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Abortion might decide election

The candidates for governor don't like to talk about abortion, but a new poll Wednesday indicated the issue could decide this race. The independent poll showed Republican Gov. Bob Martinez and Democrat Lawton Chiles still running even among voters overall, with 46 percent for Chiles, 45 percent for Martinez and 9 percent undecided.

Among those most likely to vote, Chiles was leading 51 percent to 45 percent. That showed Chiles ahead even when the poll's 3.5 percent margin of error was taken into account.

But the most telling findings in the poll, conducted for WTSP-Ch. 10, other television stations and several newspapers by Mason-Dixon Opinion Research, concerned abortion:

Republican women are pulling away from both candidates and returning to the undecided column.

Nearly all the undecided voters favor abortion rights, which Martinez opposes.

A great many of Martinez's supporters misunderstand his position on abortion. They favor abortion rights and think Martinez does, too. When pollsters told them Martinez opposes abortion rights, a number of those surveyed said they would support Chiles instead.

Chiles clearly needs to make sure the voters know that he's the candidate who supports abortion rights, press secretary Julie Fletcher said.

Chiles, campaigning in Tampa, said the poll won't change his strategy. "I'll talk about it and intend to continue that," he said. "I don't intend to cut a commercial on it. . . . I've said before I don't feel comfortable in doing that.

"It just seems to me that if this is an issue as to whether somebody's going to vote one way or the other, they'd find out what our positions were."

As a rule, Chiles and Martinez don't mention abortion in their speeches. But they'll answer questions when asked, and they were asked during their debate in Orlando on Tuesday night.

"I do believe in right to life and I respect anyone who believes otherwise," Martinez said.

Chiles said he trusts the women of Florida to make their own decisions about abortion.

"I don't believe they should have to ask a governor or ask a state legislator about that decision," he said. "I think it's a very, very personal decision."

Both candidates are vulnerable on the abortion issue, which helps explain their silence.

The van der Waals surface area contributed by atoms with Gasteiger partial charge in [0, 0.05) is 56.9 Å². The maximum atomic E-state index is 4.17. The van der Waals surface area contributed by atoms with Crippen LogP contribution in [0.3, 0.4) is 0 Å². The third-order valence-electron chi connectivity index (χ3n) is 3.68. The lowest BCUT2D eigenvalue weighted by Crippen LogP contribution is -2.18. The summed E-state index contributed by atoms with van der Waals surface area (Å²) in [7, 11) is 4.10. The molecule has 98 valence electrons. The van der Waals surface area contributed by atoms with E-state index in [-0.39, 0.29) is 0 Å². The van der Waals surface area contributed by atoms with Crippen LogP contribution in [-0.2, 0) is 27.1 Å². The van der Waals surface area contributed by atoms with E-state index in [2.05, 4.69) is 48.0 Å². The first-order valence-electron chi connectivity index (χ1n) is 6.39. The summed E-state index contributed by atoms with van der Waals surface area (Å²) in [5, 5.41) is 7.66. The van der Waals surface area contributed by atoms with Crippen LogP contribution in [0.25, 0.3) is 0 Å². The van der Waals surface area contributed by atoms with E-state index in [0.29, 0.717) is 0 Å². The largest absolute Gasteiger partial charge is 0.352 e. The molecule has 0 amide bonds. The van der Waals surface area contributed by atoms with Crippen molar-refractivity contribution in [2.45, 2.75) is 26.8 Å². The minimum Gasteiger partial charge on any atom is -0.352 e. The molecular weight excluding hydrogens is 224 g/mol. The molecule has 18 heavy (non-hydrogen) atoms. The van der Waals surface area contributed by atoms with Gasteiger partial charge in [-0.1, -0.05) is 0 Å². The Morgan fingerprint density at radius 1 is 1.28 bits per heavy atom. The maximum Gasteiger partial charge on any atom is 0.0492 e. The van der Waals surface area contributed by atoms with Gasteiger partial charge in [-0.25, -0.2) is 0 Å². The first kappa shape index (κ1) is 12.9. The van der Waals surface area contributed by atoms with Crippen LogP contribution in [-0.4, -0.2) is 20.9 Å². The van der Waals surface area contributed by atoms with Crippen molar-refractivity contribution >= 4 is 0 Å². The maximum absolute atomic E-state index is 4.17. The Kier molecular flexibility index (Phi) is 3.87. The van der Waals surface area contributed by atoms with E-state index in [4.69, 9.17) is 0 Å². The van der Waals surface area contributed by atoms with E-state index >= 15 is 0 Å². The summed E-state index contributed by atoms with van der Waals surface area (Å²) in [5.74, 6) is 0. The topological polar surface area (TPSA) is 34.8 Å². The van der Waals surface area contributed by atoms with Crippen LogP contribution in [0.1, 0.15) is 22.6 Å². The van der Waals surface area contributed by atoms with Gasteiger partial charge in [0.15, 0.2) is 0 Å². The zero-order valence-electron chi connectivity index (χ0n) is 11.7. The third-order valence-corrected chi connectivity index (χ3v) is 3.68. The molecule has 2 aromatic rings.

Chiles voted in 1983 for a constitutional amendment that would have overturned Roe vs. Wade, the U.S. Supreme Court case that legalized abortion. He personally opposes abortion, but says he will leave existing law alone.

Martinez called a special session of the Legislature last year to try to restrict abortion rights in Florida and ran into a wall of angry opposition statewide. All his proposals died in committee, and his approval ratings plunged.

Still, the governor's campaign manager, J. M. "Mac" Stipanovich, said he's not surprised that many supporters favor abortion rights.

"It could be that most of the people of Florida aren't single-issue voters," he said.

He professed delight Wednesday with the overall poll results that showed Martinez and Chiles still deadlocked.

"I told the governor on Sunday that if the race was tied at this moment, he'd be re-elected," Stipanovich said, "that if he was down 3 or 4 (points), I didn't know what would happen. If he was down more than that, we'd probably lose."

The Chiles camp was happy, too. Press secretary Fletcher said Chiles' lead among likely voters shows Chiles can hold his core of support "no matter what Martinez is going to throw at us."

Martinez spent the day flying around Florida with Connie Mack, the Republican who replaced Chiles in the U.S. Senate two years ago.

The day was reminiscent of Mack's 1988 race against Buddy MacKay _ now Chiles' running mate _ whom Mack narrowly defeated with last-minute ads describing MacKay as a liberal.

"As we get down to the last six days of the campaign," Mack said during a stop in Tampa, "we'll see a conservative message from the governor versus a liberal message from your opponents. The other, liberal team believes in the old, failed policies of the past."

Chiles said he was dumbfounded that Martinez is trying to paint him as a political insider.

"There's a movement out there of "Let's throw the rascals out,' " Chiles said. "He wants to make me the rascal. He is the chief of the Little Rascals. He is the governor of this state."

Mack and Martinez ended the day in Clearwater at On Top of the World, the sprawling retirement condominium community. Several hundred people attended Republican Night and showered Martinez with applause and standing ovations.

Both candidates will be busy on the campaign trail again today. Chiles will be in St. Petersburg for an ice cream social with senior citizens in Williams Park at 1 p.m. Martinez will be in Orlando for a rally with President Bush.

_ Staff writers Bill Moss and Lucy Morgan contributed to this story.